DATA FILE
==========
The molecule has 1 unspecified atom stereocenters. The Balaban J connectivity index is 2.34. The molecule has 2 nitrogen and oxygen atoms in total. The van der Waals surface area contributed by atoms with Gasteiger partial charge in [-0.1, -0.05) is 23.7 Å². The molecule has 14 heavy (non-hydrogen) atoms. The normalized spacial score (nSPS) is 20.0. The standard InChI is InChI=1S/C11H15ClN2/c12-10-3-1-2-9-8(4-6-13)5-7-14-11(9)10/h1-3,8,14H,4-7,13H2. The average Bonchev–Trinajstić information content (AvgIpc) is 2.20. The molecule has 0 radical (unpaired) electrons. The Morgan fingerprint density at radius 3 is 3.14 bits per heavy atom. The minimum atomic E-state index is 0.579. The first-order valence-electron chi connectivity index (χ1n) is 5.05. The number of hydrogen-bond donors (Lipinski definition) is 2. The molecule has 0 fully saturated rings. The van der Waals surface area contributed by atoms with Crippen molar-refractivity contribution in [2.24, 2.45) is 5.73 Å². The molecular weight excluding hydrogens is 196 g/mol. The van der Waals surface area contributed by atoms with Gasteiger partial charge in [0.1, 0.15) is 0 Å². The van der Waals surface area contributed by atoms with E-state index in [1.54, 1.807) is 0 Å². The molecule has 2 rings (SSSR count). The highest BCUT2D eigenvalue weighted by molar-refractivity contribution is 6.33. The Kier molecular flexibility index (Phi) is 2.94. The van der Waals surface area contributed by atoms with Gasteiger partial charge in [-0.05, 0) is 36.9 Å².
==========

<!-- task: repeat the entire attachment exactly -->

The molecule has 1 unspecified atom stereocenters. The Balaban J connectivity index is 2.34. The molecule has 2 nitrogen and oxygen atoms in total. The van der Waals surface area contributed by atoms with Gasteiger partial charge in [-0.1, -0.05) is 23.7 Å². The molecule has 14 heavy (non-hydrogen) atoms. The normalized spacial score (nSPS) is 20.0. The standard InChI is InChI=1S/C11H15ClN2/c12-10-3-1-2-9-8(4-6-13)5-7-14-11(9)10/h1-3,8,14H,4-7,13H2. The average Bonchev–Trinajstić information content (AvgIpc) is 2.20. The molecule has 0 radical (unpaired) electrons. The Morgan fingerprint density at radius 3 is 3.14 bits per heavy atom. The minimum atomic E-state index is 0.579. The first-order valence-electron chi connectivity index (χ1n) is 5.05. The number of hydrogen-bond donors (Lipinski definition) is 2. The molecule has 0 fully saturated rings. The van der Waals surface area contributed by atoms with Crippen molar-refractivity contribution in [2.24, 2.45) is 5.73 Å². The molecular weight excluding hydrogens is 196 g/mol. The van der Waals surface area contributed by atoms with Gasteiger partial charge in [0.1, 0.15) is 0 Å². The van der Waals surface area contributed by atoms with E-state index in [1.54, 1.807) is 0 Å². The molecule has 2 rings (SSSR count). The highest BCUT2D eigenvalue weighted by molar-refractivity contribution is 6.33. The Kier molecular flexibility index (Phi) is 2.94. The van der Waals surface area contributed by atoms with Gasteiger partial charge in [-0.05, 0) is 36.9 Å².